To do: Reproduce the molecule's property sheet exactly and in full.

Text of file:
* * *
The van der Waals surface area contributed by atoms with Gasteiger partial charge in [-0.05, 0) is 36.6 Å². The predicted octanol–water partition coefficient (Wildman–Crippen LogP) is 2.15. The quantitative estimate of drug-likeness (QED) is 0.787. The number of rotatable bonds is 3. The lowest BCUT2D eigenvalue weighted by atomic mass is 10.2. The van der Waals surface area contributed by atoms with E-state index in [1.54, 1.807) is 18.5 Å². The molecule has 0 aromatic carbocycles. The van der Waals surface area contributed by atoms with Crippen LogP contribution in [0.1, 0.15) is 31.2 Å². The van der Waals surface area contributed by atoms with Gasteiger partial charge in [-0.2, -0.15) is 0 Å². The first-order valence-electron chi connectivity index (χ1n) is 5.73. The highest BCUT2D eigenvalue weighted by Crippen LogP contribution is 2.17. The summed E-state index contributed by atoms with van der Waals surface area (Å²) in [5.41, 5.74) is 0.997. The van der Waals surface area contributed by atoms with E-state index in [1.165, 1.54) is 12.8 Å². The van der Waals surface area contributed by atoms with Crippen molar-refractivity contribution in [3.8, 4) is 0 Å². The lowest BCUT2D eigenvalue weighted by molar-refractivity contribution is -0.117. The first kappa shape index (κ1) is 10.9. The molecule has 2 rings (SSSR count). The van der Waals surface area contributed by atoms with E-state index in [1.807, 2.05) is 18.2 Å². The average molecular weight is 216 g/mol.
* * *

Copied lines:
The van der Waals surface area contributed by atoms with Gasteiger partial charge in [-0.05, 0) is 36.6 Å². The predicted octanol–water partition coefficient (Wildman–Crippen LogP) is 2.15. The quantitative estimate of drug-likeness (QED) is 0.787. The number of rotatable bonds is 3. The lowest BCUT2D eigenvalue weighted by atomic mass is 10.2. The van der Waals surface area contributed by atoms with E-state index in [1.54, 1.807) is 18.5 Å². The molecule has 0 aromatic carbocycles. The van der Waals surface area contributed by atoms with Crippen LogP contribution in [0.1, 0.15) is 31.2 Å². The van der Waals surface area contributed by atoms with Gasteiger partial charge in [-0.2, -0.15) is 0 Å². The first-order valence-electron chi connectivity index (χ1n) is 5.73. The highest BCUT2D eigenvalue weighted by Crippen LogP contribution is 2.17. The summed E-state index contributed by atoms with van der Waals surface area (Å²) in [5.41, 5.74) is 0.997. The van der Waals surface area contributed by atoms with E-state index in [1.165, 1.54) is 12.8 Å². The van der Waals surface area contributed by atoms with Crippen molar-refractivity contribution in [3.8, 4) is 0 Å². The lowest BCUT2D eigenvalue weighted by molar-refractivity contribution is -0.117. The first kappa shape index (κ1) is 10.9. The molecule has 2 rings (SSSR count). The van der Waals surface area contributed by atoms with E-state index in [1.807, 2.05) is 18.2 Å². The average molecular weight is 216 g/mol.